AOD (cm) 2.00 4.30 3.08 0.50
E (cm/s) 20.00 170.00 67.96 25.72
A (cm/s) 19.00 110.00 64.35 17.35
E/A ratio 0.43 3.00 1.15 0.57
DT (msec) 84.00 490.00 211.17 57.30
IVRT (msec) 44.00 144.00 94.87 20.89
Sa (cm/s) 5.00 17.00 8.84 2.35
Ea (cm/s) 3.00 12.00 7.58 1.98
Aa (cm/s) 4.00 16.00 9.29 2.51
E/E' 3.33 20.00 9.45 3.81
E'/A' 0.38 2.00 0.85 0.25
AS (%) 5.13 25.00 11.93 5.12
AD (cm2/dyn/10) 0.15 1.28 0.49 0.28
ASI_MV 0.02 0.10 0.05 0.02

Table 1: Descriptive statistics of echo parameters studied.

Presence of LVDD and its grade was significantly correlated with each of HTN and DM and presence of both together was correlated with LVDD with high statistical significance (Table 2).

DDLV Grade Disease Status Chi-square P-value
Negative Hypertension Diabetes Both
No. % No. % No % No. %
 I 35 41.20% 16 17.60% 6 28.60% 4 7.00% 139.34 0.000**
II 50 58.80% 73 80.20% 15 71.40% 19 33.30%
III 0 0.00% 2 2.20% 0 0.00% 34 59.60%

Table 2: Relation between disease status and LVDD Grade.

Aortic compliance was correlated with grade of LVDD with high statistical significance with its three studied elements; AS%, AD and ASI (Tables 3 and 4).

LV Functions Parameters Mean Std. Deviation Minimum Maximum ANOVA P-value
AS (%) I 14.81 4.37 6.06 25.00 49.68 0.000**
II 12.22 4.80 5.26 23.81
III 5.79 0.36 5.13 6.98
AD (cm2/dyn/10-1) I 0.65 0.25 0.24 1.23 42.94 0.000**
II 0.51 0.27 0.19 1.28
III 0.17 0.01 0.15 0.20
ASI_MV I 0.03 0.01 0.02 0.07 225.30 0.000**
II 0.04 0.02 0.02 0.08
III 0.09 0.00 0.08 0.10

Table 3: Correlation between LV diastolic function and aortic compliance.

Dependent Variable (I) DDLV Grade (J) DDLV Grade Mean Difference
(I-J)
Sig.
AS (%) I II 2.58427* 0.000**
III 9.02143* 0.000**
II I -2.58427* 0.000**
III 6.43717* 0.000**
III I -9.02143* 0.000**
II -6.43717* 0.000**
AD (cm2/dyn/10-1) I II 0.14005* 0.000**
III 0.47648* 0.000**
II I -0.14005* 0.000**
III 0.33643* 0.000**
III I -0.47648* 0.000**
II -0.33643* 0.000**
ASI_MV I II -0.01040* 0.000**
III -0.05871* 0.000**
II I 0.01040* 0.000**
III -0.04831* 0.000**
III I 0.05871* 0.000**
II 0.04831* 0.000**

Table 4: Post-hoc test.

Aortic stiffness was significantly correlated with disease status (DM, and HTN), ABP (both systolic and diastolic), aortic root diameter, septal thickness, A wave velocity, and E/A ratio, yet it was not found to be significantly correlated with degree of LVDD (Table 5).

Model Unstandardized Coefficients Standardized Coefficients t Sig.
B Std. Error Beta
1 (Constant) 5.754 3.207   1.794 0.074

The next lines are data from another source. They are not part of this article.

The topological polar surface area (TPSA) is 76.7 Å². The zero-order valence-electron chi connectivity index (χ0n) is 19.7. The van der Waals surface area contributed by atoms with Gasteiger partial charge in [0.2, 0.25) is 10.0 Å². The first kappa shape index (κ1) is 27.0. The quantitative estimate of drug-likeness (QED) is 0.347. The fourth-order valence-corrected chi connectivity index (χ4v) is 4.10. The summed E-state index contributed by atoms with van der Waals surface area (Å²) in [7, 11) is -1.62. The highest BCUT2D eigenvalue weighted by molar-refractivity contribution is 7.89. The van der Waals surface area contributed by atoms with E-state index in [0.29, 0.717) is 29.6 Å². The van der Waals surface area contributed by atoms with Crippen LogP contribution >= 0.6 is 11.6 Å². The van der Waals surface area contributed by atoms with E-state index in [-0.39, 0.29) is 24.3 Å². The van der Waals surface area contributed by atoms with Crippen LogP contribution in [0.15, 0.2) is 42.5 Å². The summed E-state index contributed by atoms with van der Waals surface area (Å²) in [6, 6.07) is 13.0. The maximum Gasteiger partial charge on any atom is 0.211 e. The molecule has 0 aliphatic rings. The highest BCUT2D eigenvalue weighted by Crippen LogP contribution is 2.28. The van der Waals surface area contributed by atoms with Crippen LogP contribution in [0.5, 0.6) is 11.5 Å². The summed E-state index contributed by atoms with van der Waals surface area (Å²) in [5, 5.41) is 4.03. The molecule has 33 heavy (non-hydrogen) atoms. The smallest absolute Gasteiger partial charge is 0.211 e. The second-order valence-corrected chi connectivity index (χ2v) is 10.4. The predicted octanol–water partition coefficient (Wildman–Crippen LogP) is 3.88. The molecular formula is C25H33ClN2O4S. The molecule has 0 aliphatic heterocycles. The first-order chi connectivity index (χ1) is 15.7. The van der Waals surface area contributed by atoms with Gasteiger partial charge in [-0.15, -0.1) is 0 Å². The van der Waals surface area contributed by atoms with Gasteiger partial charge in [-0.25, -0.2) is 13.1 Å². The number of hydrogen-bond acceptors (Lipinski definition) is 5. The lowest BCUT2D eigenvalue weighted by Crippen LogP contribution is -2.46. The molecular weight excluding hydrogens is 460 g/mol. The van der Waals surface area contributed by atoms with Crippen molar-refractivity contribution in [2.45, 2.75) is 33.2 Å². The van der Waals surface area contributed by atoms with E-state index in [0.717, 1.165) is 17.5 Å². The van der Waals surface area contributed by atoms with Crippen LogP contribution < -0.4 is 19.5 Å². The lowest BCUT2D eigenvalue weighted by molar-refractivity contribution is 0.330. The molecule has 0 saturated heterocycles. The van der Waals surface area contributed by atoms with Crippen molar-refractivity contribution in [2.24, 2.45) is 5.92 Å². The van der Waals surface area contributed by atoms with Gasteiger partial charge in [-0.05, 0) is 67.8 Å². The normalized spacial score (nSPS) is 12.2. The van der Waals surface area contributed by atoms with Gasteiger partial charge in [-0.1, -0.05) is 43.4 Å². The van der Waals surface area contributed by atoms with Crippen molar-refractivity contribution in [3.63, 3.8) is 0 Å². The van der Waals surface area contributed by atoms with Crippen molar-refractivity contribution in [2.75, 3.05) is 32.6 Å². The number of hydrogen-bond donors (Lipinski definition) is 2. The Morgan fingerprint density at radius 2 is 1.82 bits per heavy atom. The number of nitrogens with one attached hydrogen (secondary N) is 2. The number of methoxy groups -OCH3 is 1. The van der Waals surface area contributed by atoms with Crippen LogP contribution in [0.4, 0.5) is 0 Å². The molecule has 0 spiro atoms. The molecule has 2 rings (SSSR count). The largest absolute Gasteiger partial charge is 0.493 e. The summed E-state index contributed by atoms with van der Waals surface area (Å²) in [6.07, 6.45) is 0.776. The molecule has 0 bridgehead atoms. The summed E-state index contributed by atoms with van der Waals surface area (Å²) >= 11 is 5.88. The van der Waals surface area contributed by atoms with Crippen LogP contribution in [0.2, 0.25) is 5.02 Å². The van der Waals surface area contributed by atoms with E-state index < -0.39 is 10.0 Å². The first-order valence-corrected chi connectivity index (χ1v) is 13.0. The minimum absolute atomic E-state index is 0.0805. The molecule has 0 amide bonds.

AGE -0.001 0.005 -0.002 -0.167 0.867
Sex 0.001 0.118 0 0.012 0.991
Disease Status 0.201 0.066 0.044 3.042 0.003**
HT -0.009 0.014 -0.016 -0.646 0.519
WT 0.013 0.012 0.032 1.043 0.298
BMI -0.035 0.035 -0.035 -1.004 0.317
SBP 0.043 0.012 0.169 3.435 0.001**
DBP -0.034 0.017 -0.074 -2.033 0.043*
PULSE 0.004 0.005 0.006 0.85 0.396
LVEDD (cm) -0.286 0.329 -0.03 -0.871 0.385
LVESD(cm) 0.061 0.51 0.005 0.12 0.905
PWT (cm) 0.257 0.254 0.008 1.012 0.313
Sept (cm) -0.682 0.269 -0.026 -2.539 0.012*
FS 0.021 0.019 0.019 1.09 0.277
EF 0.001 0.022 0.001 0.044 0.965
LA (cm) 0.1 0.085 0.011 1.176 0.241
AO root (cm) 0.24 0.17 0.021 1.412 0.159
AOS (cm) 29.44 1.844 2.57 15.967 0.000**
AOD (cm) -33.024 2.02 -3.215 -16.347 0.000**
E (cm/s) -0.008 0.005 -0.041 -1.688 0.093
A (cm/s) 0.017 0.006 0.057 2.687 0.008**
E/A ratio 0.643 0.296 0.071 2.174 0.031*
DT (msec) -0.002 0.001 -0.025 -1.944 0.053
IVRT (msec) 0.001 0.004 0.005 0.29 0.772
Sa (cm/s) 0.031 0.016 0.014 1.889 0.06
Ea (cm/s) -0.057 0.078 -0.022 -0.738 0.461
Aa (cm/s) 0.022 0.053 0.011 0.42 0.675
E/E' -0.074 0.052 -0.055 -1.434 0.153
E'/A' 0.43 0.478 0.021 0.9 0.369
AD (cm2/dyn/10-1) 5.634 0.696 0.313 8.1 0.000**
ASI_MV 21.859 9.453 0.098 2.312 0.022*
DDLV Grade 0.123 0.13 0.015 0.952 0.342
AppLVEDP -0.283 0.167 -0.037 -1.694 0.092

Table 5: Multiple linear regression showing independent predictors of AS coefficientsa.

Aortic distensibility was also significantly correlated with disease status (DM, and HTN), ABP (both systolic and diastolic), aortic root diameter, septal thickness, A wave velocity, and Sa wave velocity by TDI, yet it was also not found to be significantly correlated with degree of LVDD (Table 6).

  Model Unstandardized Coefficients Standardized Coefficients   t   Sig.
B Std. Error Beta
1 (Constant) 0.487 0.273   1.784 0.076
Age 0 0 -0.008 -0.565 0.573
Sex -0.008 0.01 -0.014 -0.815 0.416
Disease Status -0.019 0.006 -0.074 -3.331 0.001**
HT -0.001 0.001 -0.028 -0.729 0.467
WT 0.001 0.001 0.042 0.894 0.372
BMI -0.003 0.003 -0.047 -0.869 0.386
SBP -0.013 0.001 -0.907 -19.119 0.000**
DBP 0.015 0.001 0.575 14.261 0.000**
PULSE 0 0 0.009 0.799 0.425
LVEDD (cm) 0.003 0.028 0.005 0.096 0.923